I began to visit neighborhoods beyond the tourist trail and learn more about the reality of Israeli control over the Palestinians of Jerusalem.
In Silwan, in the valley east of the Old City, I saw unpaved and littered streets: a stark contrast to Jewish Jerusalem. I visited the Sumreen family who face eviction from their home due to state exploitation of archaic Absentee Property Act 1950; I saw the settlers who since the 1990s have increasingly taken over parts of the neighborhood and whose aggressive presence is making life even more difficult for the Palestinian residents of Silwan.
In Sheikh Jarrah, north of the Old City, I visited the Shamasneh family who were facing eviction from their home under a discriminatory 1970 law that only allows Jews to recover their pre-1948 property, and protested outside their home after triumphant settlers moved in under police protection. I have returned there several times for the weekly joint Palestinian and Israeli protests against the ongoing evictions, and this year I was welcomed in a beautiful solidarity iftar meal. Coming home by light rail, we had caught in pepper spray as far-right Israeli Jews carried out random attacks on Palestinians in central Jerusalem, while police did nothing to stop them.
I visited Kafr Aqab, which was annexed and included in the municipality of Jerusalem, but later left on the Palestinian side of the Separation wall. Its residents have the right to reside in Jerusalem and pay municipal taxes, but must queue at checkpoints to enter other parts of the city. The municipality no longer even provides basic services such as garbage collection or the police. Since the Palestinian Authority is prohibited from operating there because Israel considers the area to be within its borders, it was abandoned in chaos.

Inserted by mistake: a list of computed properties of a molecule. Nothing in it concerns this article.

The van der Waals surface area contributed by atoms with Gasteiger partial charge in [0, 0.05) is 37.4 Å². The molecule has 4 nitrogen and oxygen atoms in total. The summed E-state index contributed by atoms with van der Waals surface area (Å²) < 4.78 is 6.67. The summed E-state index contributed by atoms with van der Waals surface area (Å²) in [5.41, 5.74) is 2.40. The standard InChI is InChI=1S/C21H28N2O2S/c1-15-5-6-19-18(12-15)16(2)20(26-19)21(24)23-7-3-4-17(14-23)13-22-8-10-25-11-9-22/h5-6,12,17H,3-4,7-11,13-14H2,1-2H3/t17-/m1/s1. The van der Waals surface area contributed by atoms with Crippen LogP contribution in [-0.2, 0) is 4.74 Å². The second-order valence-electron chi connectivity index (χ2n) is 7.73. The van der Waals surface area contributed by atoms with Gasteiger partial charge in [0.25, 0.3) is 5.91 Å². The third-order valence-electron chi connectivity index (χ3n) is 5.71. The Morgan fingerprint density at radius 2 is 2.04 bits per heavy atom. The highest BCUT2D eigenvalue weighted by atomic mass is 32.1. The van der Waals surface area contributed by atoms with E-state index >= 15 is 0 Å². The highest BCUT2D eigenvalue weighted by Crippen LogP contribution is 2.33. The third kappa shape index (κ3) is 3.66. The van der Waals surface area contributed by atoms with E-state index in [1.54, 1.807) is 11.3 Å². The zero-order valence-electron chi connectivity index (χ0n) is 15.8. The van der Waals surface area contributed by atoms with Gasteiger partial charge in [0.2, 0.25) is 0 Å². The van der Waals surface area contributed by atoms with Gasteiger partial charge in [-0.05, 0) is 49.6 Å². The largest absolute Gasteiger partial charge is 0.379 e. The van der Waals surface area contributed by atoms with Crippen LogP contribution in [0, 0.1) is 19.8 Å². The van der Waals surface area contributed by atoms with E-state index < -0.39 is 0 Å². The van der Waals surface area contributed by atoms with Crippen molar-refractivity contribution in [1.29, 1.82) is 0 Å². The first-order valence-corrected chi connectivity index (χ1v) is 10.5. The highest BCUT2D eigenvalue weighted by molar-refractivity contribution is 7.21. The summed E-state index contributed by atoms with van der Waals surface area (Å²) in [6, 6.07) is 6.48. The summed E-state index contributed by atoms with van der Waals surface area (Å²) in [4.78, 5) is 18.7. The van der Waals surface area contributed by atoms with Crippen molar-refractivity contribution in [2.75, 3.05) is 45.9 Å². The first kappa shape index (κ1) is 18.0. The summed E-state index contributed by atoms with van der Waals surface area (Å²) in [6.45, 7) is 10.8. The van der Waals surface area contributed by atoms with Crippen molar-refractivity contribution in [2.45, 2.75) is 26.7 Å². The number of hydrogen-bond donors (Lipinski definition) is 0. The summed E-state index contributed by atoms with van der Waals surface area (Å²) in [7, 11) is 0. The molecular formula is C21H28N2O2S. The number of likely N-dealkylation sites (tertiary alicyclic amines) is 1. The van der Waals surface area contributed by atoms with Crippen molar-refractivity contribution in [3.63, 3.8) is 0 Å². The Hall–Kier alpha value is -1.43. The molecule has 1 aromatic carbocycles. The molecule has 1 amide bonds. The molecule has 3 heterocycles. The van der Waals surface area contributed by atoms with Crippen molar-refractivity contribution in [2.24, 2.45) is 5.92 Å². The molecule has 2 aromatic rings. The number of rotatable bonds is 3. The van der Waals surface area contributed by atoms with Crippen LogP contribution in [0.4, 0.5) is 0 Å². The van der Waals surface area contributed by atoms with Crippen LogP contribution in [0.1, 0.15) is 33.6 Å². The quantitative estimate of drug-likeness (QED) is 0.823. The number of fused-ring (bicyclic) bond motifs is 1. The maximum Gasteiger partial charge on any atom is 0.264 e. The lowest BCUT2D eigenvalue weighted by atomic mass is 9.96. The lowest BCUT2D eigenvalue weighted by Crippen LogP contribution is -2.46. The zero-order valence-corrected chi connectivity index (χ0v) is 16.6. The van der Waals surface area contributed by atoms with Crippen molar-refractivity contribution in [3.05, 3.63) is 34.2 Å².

I am aware that I have barely touched the surface. I never went to Shuafat refugee camp, built for Palestinians who fled or were expelled from West Jerusalem in 1948, then annexed by Israel after 1967 but now also on the Palestinian side of the Separation Wall, surrounded on three sides by its dystopian gray walls. I never went to Issawiya, an underprivileged Palestinian neighborhood regularly subjected to police violence. I haven’t been either al-Walajaa village on the edge of the annexed area, where 380 people face having their homes demolished because Israel has made it virtually impossible for Palestinians in Jerusalem to obtain building permits.
Yet even my limited explorations allowed me to appreciate the vibrancy, history, and joy of Palestinian Jerusalem, as well as its oppression, inequality, and neglect under Israeli control. Promoting the transfer of the British Embassy from Israel to Jerusalem negates the former while sanctioning the latter.
If our community discovered and visited Palestinian Jerusalem, perhaps our community leaders would think before pushing for policies that support and promote a distorted view of the city as exclusively Jewish.
For anyone wishing to visit Palestinian Jerusalem, Mejdi Tours Old Town Double Narrative Tour or a tour with an NGO Ir Amim is an excellent starting point. For those not heading to town, Matthew Teller’s new book “Nine neighborhoods of Jerusalemoffers a very readable overview of the historical and cultural diversity of Jerusalem.
Anna Roiser is a lawyer who recently completed a master’s degree in Israel Studies. She spent time living in Jerusalem and campaigned against Israel’s occupation of Palestinian territories.